The Army also does a great job of accommodating us when necessary, providing women with separate quarters, appropriate grooming standards and free child care assistance, for instance. It takes issues of equal opportunity and sexual assault very seriously. According to The New York Times, “since 2004 the Defense Department has radically changed the way it handles sexual abuse in the military, including encouraging victims to come forward, expanding access to treatment and toughening standards for prosecution.”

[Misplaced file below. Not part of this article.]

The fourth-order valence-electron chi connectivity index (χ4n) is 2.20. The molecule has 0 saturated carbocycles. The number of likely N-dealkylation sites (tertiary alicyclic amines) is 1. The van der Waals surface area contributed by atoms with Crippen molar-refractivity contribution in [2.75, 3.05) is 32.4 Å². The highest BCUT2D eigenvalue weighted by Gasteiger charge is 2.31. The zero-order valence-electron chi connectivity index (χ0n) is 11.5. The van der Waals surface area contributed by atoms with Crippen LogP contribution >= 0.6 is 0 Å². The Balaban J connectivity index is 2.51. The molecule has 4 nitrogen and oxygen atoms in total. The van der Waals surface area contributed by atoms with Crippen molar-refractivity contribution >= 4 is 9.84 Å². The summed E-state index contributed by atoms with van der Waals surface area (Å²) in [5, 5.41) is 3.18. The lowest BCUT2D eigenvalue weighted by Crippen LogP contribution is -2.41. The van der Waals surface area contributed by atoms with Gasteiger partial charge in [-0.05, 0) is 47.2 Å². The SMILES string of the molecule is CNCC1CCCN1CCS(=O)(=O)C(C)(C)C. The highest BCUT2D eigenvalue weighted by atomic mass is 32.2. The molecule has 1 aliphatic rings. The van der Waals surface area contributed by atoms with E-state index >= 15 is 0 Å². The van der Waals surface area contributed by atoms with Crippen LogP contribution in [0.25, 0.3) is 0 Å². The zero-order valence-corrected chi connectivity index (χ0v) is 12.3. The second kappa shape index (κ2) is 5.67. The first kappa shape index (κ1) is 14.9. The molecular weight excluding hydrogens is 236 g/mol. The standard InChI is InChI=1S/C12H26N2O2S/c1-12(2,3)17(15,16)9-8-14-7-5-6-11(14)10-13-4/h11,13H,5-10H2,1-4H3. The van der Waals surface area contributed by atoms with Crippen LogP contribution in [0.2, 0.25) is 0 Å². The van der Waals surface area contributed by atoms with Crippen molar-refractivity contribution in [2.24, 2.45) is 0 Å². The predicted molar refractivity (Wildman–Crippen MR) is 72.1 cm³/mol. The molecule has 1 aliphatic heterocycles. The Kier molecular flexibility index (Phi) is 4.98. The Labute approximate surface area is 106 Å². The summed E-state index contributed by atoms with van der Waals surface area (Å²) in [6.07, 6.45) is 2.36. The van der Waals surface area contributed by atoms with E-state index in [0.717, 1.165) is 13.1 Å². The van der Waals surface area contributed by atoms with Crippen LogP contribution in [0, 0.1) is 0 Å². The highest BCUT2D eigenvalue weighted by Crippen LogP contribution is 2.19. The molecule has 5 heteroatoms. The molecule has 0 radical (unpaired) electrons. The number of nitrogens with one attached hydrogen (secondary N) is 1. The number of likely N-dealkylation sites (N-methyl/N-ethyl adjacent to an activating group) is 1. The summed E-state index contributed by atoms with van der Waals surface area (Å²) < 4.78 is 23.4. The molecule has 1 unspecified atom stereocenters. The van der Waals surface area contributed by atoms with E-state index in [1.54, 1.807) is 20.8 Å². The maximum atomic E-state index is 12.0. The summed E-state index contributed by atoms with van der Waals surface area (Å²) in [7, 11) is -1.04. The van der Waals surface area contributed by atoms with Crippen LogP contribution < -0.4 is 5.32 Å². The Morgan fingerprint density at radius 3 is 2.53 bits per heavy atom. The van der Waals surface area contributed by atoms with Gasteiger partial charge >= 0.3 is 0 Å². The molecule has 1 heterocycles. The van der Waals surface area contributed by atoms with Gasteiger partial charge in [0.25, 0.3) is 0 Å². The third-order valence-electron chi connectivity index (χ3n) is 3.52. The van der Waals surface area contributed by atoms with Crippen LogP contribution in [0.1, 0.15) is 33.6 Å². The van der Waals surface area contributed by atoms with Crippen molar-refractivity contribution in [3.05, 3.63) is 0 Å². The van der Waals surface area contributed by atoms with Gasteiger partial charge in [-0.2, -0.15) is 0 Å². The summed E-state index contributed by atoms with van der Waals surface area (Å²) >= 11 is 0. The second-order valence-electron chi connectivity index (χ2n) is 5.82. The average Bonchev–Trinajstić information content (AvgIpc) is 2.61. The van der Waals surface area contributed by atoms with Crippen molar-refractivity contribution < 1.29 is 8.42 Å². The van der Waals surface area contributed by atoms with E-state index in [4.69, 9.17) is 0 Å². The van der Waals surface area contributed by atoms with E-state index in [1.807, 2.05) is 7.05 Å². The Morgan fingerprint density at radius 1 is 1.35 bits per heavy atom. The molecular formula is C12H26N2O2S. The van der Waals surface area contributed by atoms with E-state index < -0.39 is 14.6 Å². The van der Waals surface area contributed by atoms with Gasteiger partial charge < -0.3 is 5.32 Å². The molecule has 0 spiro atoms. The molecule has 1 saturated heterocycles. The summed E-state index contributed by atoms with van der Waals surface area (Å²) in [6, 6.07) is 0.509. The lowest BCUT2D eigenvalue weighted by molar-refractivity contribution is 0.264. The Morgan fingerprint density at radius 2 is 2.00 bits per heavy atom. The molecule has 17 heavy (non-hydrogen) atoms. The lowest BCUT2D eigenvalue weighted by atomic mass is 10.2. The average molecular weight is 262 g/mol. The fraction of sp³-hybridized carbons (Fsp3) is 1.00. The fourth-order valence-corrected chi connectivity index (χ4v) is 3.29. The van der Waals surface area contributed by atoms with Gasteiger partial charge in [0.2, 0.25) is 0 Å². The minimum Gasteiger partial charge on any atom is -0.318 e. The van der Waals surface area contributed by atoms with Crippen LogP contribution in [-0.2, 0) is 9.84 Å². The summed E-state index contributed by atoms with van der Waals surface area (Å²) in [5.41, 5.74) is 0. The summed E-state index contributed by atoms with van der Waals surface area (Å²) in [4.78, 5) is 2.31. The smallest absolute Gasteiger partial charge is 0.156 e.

The modern U.S. military needs the positive contributions of women, and Stanford has a tremendous opportunity to help train future Officers. Stanford-educated officers can uphold military women’s rights, as we go on to influence soldiers in the units we command. We will make conscientious and ethical decisions wherever we serve. We will influence the current debate on women in combat. My dream job is to work on a Female Engagement Team, a small group of women attached to dismounted patrols, whose mission is to provide community-based humanitarian assistance and engage with local women in a culturally sensitive manner. The military is making tremendous strides toward developing and utilizing women’s unique capabilities. It’s an exciting time for any Stanford graduate to be involved in implementing these developments.